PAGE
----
The question ‘How’s Mrs P.?’ Has been asked of us by many people since our article “Taming the Wild Hive” appeared in The ABK (Feb 2013).
Well, frankly, we were wondering the same thing after our last visit. We’d been caretaking a DPI/Biosecurity sentinel hive located in the back yard of Mrs P since October 2012 and it had been about 4 weeks since our last visit. The house was locked up (not so unusual), the car was missing (understandable if she lost her licence... at age 93!), the yard was clean (quite unusual – the meals-on-wheels packaging always got chucked in the general direction of the bin, but never made it in! As beekeepers, it was our job to clean up the yard occasionally!) and, there were no pigeons or ibises hanging around (even more unusual as these were her pets which got fed chook pellets every day!).
We finished our inspection of the hive, accompanied this day by Rob from Biosecurity Queensland. This left us perplexed and somewhat despondent just like the bees here! In four months, this hive had basically done nothing. Not a gram of extra honey, much of the new foundation we gave them five months earlier was still not drawn out, but the queen was still laying a reasonable amount of brood. The brood looked really nice on some frames, on others it looked a bit dark and patchy.
Activity levels out the front of the hive were also definitely on the low side. Alarm bells! AFB? Plenty of this going around recently...! Rob readily agreed to take a few samples and have them tested. We closed up the hive and investigated the house a bit better. Front and back doors were locked and she did not answer our repeated knocking and calling out.
It was at this time we realised with some guilt that we had actually never nailed Mrs P down for her next of kin details, nor those of the nephew, whom we knew visited regularly. Eeekk..., we hoped nothing bad had happened to her! We didn’t think she came to grief inside the house because the place looked too tidy. Someone had been here recently, but that in itself implied trouble...!
After two weeks we ventured a door knock and according to a neighbour Mrs P had taken a fall and broken her hip! Apparently, some of her family had also come up from Newcastle and cleaned out the house. No other details! Lindsay rang the hospitals and eventually tracked her down. TGH, Geriatric Ward 5 was her temporary new home...!
Mrs P had come to grief at the front steps of her 1930’s Queenslander house – normally a critical injury and often leading to major life-changing outcomes for a single elderly person living alone. “I was lucky because I didn’t fall all the way down to the ground” was her characteristically optimistic outlook. Following with: “I called out and the neighbours came and got me”. Sitting near her hospital bed, Mrs P looked healthier and brighter than we had seen her in all the time we have been caretaking her hive. No despondency here! It’s probably the regular meals, good care and grooming she gets from the Townsville Hospital staff. She showed no signs of the damage she had done to herself.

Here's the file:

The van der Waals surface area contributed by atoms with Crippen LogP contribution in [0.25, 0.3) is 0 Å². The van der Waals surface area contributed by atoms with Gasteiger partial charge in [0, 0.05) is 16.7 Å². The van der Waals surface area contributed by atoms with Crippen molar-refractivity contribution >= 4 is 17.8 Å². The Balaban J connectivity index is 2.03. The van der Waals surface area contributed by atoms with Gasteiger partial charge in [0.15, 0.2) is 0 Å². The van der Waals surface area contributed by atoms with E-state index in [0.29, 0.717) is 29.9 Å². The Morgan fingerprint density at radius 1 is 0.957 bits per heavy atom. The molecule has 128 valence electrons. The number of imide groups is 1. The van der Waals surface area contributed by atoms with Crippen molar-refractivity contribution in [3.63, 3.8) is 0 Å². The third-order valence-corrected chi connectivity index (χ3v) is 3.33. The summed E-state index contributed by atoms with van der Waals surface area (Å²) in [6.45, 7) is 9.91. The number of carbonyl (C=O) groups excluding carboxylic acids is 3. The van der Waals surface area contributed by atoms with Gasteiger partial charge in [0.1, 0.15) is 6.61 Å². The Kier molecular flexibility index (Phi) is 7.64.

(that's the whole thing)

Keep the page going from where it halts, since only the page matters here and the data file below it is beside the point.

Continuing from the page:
But what of the future? – for Mrs P it will almost certainly mean the tragedy of leaving her home of 60+ years (“The Americans camped at the front of my house during the war – nice fellas, they were” and “Did I ever tell you how Jim proposed to me? He didn’t have two bob to rub together but he said: If I get a pub, will you marry me? Three days later he came with the papers, what could I say?”).
For the hive, it will probably mean finding a new location – that’s easy. For us it will mean missing on the dried-out rock scones (more honey needed!), humorous and entertaining interaction with an absolutely delightful local treasure who has seen it all, and who has an opinion and a smart comment on all of it. Even from her hospital bed, they kept coming: “Those hospital people came and asked me a whole heap of questions today. I couldn’t be bothered answering them, so they told me I’d have to stay in hospital for a while longer!”. And another classic: “Do you know I’ve never tasted beer in my life? My father was an alcoholic so I never touched it! I like a sherry though. The bastards (an aged-care service provider) took it off my shopping list, you know!”
But there’s a more subtle and important experience in all of this. Rooftop, suburban, amateur European and native beekeeping is becoming much more popular for whatever reasons - health, organic living, natural curiosity, big industry rejection etc. What we have found is that amateur beekeeping is a way to connect with neighbours and strangers and to interact on a co-operative basis. The lack of our suburban communication and connectedness is touted as being one of the evils of modern society. Maybe beekeeping is an inclusive community activity that ticks all the boxes for “social interaction in a close knit community” (sounds like a beehive to us!). Beekeeping has provided us with the means to meet a wonderfully optimistic and positive lady in particular, and more generally, to access knowledge and advice from some wise and experienced local beekeepers, and meet interesting locals. What a great way to re-engage with our community – and our reward has been more than the precious jars of honey that our hard little workers pump out.
Long live Mrs P... and our bees!
Author: Ray Berkelmans and Lindsay Trott (Townsville and District Beekeepers Association)